The Hang Seng Index (HSI) and the Straits Times Index (STI) finished the first quarter steady as turtles with marginal increases. Considering that the STI was the best-performing market in 2022 and HSI one of the worst, this was a surprise as one would have expected a better return from Hong Kong, given its lower base. After all, it would have been boosted by China’s economic reopening.

However, like the Hang Seng China Enterprises Index and CSI 300, the rebound from oversold October 2022 lows was too sharp and premature economically. Correcting from Lunar New Year 2023’s four-month high allowed Chinese equity indices to rebase and create the illusion of a positive market recovery seen just as Xi was “crowned” at the annual “Two Sessions”.

The different characteristics of Hong Kong and Singapore markets were reflected in the intra-quarter volatility. The HSI rallied close to 13% in a month, then proceeded to shed it all and, indeed, was negative around 5% by mid-March before coming out flat.

The STI’s less impressive 5% rise was more muted following last year’s strong performance, and at its low, shed 4%. Nominally it finished flat. Coupon clippers collected their dividends. Some, like me, went on holidays without fretting about the market and returned without heart attacks. One could easily have bought very high and sold low in Hong Kong trading on short-term news flow.

Our thesis that this was a stock-picking year in Singapore holds. The rationale elucidated in January and February was that given that banking stocks had been the driver last year, being almost 40% of the STI, they are likely to lag this year. Should the STI deliver a positive return following post-pandemic Singapore, Asean recovery — coupled with China’s re-emergence — the leaders were to be found outside of the big four index drivers, the three banks, plus Singapore Telecommunications. One had to look at big caps on the wider tail of the STI, especially those with successful corporate transformations.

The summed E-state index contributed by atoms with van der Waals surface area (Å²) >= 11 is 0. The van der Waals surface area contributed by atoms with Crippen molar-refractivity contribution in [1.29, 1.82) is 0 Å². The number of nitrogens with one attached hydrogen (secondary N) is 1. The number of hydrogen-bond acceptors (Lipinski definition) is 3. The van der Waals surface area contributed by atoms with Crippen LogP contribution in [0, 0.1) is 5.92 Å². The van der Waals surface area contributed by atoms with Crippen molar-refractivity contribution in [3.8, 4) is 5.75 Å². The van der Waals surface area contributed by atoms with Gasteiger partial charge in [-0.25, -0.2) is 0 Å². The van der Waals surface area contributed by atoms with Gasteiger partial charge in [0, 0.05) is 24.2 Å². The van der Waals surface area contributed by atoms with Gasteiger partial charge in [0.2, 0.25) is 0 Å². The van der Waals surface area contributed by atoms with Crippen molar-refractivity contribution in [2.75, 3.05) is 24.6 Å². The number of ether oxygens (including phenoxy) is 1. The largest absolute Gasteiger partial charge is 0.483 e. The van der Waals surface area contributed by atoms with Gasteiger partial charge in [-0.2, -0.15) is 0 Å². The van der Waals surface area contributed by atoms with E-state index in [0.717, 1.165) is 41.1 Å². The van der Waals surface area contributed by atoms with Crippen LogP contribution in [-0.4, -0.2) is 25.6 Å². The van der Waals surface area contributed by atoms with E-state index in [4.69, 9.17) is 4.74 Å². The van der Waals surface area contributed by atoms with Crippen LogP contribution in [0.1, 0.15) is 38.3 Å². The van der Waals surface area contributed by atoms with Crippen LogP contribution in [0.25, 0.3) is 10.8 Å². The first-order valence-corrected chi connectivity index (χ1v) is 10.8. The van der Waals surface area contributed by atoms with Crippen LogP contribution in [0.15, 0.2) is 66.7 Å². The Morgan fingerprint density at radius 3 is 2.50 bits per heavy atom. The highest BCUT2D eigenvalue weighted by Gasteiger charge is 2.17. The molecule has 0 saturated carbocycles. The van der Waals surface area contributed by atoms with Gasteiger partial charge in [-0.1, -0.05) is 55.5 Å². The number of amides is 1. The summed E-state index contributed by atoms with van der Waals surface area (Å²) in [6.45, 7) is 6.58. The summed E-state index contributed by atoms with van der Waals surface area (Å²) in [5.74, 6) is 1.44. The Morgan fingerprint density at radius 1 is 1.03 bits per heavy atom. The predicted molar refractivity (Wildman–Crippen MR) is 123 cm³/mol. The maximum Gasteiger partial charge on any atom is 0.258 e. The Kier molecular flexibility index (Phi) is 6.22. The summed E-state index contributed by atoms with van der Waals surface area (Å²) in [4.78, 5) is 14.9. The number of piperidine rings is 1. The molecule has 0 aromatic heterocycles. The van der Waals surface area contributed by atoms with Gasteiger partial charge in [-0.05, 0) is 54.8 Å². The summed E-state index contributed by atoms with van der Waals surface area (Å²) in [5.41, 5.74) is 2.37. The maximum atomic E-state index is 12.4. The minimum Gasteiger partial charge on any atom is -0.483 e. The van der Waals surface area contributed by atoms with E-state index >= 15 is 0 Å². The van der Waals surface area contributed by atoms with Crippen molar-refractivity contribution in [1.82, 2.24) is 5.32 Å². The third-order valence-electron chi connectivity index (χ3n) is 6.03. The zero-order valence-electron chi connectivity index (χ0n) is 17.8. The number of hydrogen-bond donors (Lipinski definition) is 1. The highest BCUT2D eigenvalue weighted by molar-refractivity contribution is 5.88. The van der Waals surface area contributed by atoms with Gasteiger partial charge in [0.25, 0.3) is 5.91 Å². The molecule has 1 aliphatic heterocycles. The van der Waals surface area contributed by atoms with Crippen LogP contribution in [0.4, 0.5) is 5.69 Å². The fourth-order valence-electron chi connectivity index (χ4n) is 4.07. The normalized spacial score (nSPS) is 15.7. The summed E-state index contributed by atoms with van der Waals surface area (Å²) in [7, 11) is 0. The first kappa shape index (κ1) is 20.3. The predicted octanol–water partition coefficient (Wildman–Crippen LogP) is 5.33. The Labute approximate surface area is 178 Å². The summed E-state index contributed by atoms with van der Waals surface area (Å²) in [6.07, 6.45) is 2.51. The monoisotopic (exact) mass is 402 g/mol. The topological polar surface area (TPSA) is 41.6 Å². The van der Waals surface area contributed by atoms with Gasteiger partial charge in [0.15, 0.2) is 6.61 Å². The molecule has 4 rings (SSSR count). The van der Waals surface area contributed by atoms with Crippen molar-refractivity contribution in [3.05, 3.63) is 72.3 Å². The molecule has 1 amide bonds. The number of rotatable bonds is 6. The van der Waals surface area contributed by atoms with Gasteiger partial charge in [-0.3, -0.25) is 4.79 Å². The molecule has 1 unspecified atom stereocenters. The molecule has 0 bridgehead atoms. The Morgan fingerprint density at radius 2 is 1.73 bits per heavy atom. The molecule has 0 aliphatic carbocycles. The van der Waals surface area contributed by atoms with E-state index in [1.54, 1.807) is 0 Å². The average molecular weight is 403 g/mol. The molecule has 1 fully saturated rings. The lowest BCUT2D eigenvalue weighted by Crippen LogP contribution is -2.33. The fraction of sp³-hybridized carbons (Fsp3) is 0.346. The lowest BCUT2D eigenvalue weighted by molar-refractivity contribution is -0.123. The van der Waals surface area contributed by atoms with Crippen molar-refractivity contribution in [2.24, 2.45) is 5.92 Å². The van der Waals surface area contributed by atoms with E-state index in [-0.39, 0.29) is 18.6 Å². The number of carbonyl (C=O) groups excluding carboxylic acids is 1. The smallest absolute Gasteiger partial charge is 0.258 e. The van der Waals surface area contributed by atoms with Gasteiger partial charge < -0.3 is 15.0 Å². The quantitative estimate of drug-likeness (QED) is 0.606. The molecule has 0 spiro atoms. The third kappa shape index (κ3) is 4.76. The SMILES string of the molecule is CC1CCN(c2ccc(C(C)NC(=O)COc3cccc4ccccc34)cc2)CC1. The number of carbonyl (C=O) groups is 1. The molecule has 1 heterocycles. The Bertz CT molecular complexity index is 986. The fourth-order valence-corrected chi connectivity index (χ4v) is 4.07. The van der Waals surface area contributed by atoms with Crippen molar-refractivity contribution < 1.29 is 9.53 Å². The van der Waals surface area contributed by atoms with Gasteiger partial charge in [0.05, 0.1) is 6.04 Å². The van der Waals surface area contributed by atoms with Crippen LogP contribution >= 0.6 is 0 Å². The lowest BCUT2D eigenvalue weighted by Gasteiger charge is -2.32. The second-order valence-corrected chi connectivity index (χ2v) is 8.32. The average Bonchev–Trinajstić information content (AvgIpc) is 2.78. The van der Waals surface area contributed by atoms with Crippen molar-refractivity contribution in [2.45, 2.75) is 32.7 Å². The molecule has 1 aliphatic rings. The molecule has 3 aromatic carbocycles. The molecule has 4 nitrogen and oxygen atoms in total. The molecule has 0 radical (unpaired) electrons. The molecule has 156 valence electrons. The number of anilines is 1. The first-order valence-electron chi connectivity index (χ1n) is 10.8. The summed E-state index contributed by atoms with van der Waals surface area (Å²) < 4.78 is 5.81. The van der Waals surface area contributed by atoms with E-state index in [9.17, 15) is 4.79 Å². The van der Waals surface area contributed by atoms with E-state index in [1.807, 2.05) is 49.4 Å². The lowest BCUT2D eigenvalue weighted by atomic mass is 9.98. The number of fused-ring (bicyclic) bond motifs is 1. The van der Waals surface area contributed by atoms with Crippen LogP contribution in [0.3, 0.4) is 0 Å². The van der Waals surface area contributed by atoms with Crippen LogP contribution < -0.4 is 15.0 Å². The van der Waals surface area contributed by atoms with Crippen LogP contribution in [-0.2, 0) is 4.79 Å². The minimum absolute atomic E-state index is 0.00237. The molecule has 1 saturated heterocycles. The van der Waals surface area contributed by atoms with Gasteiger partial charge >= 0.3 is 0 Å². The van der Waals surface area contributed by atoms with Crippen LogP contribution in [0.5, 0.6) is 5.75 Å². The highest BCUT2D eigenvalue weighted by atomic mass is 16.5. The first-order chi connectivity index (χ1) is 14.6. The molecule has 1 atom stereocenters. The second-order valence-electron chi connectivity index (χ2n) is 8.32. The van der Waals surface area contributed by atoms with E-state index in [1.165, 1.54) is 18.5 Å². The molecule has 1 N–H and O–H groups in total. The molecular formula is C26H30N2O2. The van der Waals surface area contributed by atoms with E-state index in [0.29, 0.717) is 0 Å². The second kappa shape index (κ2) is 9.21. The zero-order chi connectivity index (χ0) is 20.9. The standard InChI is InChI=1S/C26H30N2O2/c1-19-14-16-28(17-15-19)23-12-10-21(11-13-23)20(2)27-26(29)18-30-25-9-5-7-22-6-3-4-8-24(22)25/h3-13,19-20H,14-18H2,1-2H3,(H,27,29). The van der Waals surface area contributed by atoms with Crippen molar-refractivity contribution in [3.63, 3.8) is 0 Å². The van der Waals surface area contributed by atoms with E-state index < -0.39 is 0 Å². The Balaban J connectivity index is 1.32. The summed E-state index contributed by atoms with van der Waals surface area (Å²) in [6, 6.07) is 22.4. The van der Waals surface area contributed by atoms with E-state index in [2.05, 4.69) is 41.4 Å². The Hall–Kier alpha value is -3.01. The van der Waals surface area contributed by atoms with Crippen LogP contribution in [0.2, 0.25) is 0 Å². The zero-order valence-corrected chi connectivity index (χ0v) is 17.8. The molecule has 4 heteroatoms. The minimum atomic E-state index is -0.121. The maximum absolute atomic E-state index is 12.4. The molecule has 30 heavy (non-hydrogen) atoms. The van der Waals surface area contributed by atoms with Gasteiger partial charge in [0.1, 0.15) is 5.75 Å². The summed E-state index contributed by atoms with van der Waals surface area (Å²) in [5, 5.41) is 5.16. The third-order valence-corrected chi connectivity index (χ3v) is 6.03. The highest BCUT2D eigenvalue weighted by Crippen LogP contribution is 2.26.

Indeed, DBS Group Holdings and United Overseas Bank finished around 3%, and Singtel was down 3.5%. Only Oversea-Chinese Banking Corp held onto a 1% gain as it was a relative laggard last year. For the index to be above water, it required standout performances from the relatively smaller constituents. Our perennial favourite Sembcorp Industries delivered 27.3%, and almost up in the two weeks since Chew On This highlighted this five-bagger from the pandemic lows. Keppel Corp, including the distribution of Sembcorp Marine shares (which had similarly added 17% since the said article above), returned 11%. This was similar to Jardine Cycle & Carriage’s 10.8% — an oldie but goodie flagged in February. Singapore Technologies Engineering’s 8.6%, Singapore Exchange Group’s, and Singapore Airlines’ 6% were also rewarding.

I got lucky being hit with GTC orders on the Straits Times Index ETF left with my broker, purchasing with my CPF monies when away in Africa. They are in the money and returned more than the annual CPF OA interest rate in a month. April looks like the time to make more equity hay as spring re-emerges from a long and volatile March on multiple fronts. But I will continue to sell into strength, hop and recycle between the leaders and laggards in the index come May. It is, after all, the year of the Rabbit, and I wish all a Happy Easter.

Chew Sutat retired from Singapore Exchange after 14 years as a member of its executive management team. During his watch, the exchange transformed from an Asian gateway into a global multi-asset exchange, and he was awarded FOW’s lifetime achievement award. He serves as chairman of the Community Chest Singapore